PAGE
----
Unions unimpressed by Blair assurances

4 Oct 01
Union leaders warned this week that ministers had 'no mandate' to privatise the public services and urged the government to give up its 'disastrous' experiment with the private sector.

05 October 2001

Unbowed by Prime Minister Tony Blair's insistence in his keynote Labour conference speech on the credo of 'partnership with the private or voluntary sector', John Edmonds, Dave Prentis and Bill Morris, the general secretaries of the GMB, Unison and the T&G, said the unions would continue their opposition.

Blair said: 'Where the private sector can help lever in vital capital investment, where it helps raise standards… to set up some dogmatic barrier to using it is to let down the very people who most need our public services to improve.'

But at a packed 'Keep Public Services Public' fringe meeting in Brighton, dubbed 'the alternative conference' by Morris, the union leaders warned they had the public on their side and that their patience was running out.

'This government does not have a mandate to privatise the public services, it has a mandate to reform our services,' said Prentis. He called the Private Finance Initiative 'a lie and a myth' and accused the private sector of constantly 'cutting corners'.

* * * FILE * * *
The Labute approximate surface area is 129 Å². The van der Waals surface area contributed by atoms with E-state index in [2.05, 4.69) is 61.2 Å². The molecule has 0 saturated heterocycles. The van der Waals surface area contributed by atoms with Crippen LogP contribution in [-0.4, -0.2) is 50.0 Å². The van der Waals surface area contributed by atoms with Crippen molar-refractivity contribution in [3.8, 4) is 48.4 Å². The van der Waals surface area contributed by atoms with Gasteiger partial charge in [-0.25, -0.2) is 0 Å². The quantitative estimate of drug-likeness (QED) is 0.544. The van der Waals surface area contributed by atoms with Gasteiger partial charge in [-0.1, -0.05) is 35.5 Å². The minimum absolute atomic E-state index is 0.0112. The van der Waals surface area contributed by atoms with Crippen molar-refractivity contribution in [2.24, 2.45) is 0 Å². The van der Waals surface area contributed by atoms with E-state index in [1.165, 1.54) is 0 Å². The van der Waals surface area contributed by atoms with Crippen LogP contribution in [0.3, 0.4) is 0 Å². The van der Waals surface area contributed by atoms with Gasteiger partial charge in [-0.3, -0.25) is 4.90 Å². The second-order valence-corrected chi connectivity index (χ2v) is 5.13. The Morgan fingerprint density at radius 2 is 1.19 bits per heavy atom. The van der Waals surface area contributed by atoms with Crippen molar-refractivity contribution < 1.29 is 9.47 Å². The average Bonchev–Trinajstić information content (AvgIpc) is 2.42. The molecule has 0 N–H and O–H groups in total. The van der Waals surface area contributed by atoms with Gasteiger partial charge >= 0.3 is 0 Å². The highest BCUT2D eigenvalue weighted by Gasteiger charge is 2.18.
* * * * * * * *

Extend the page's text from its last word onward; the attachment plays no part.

Edmonds said that under privatisation 'the only train that runs on time is the gravy train'. He added that Blair's speech signalled 'full steam ahead' for greater involvement of the private sector in public services.

Morris said privatisation threatened the government's 'contract' with the people to provide decent services to the most vulnerable in society.

While Unison and the T&G welcomed Local Government Secretary Stephen Byers' announcement of a three-month Best Value review, and supported a compromise conference motion welcoming 'genuine dialogue', Edmonds spoke against the motion and abstained in the final vote.


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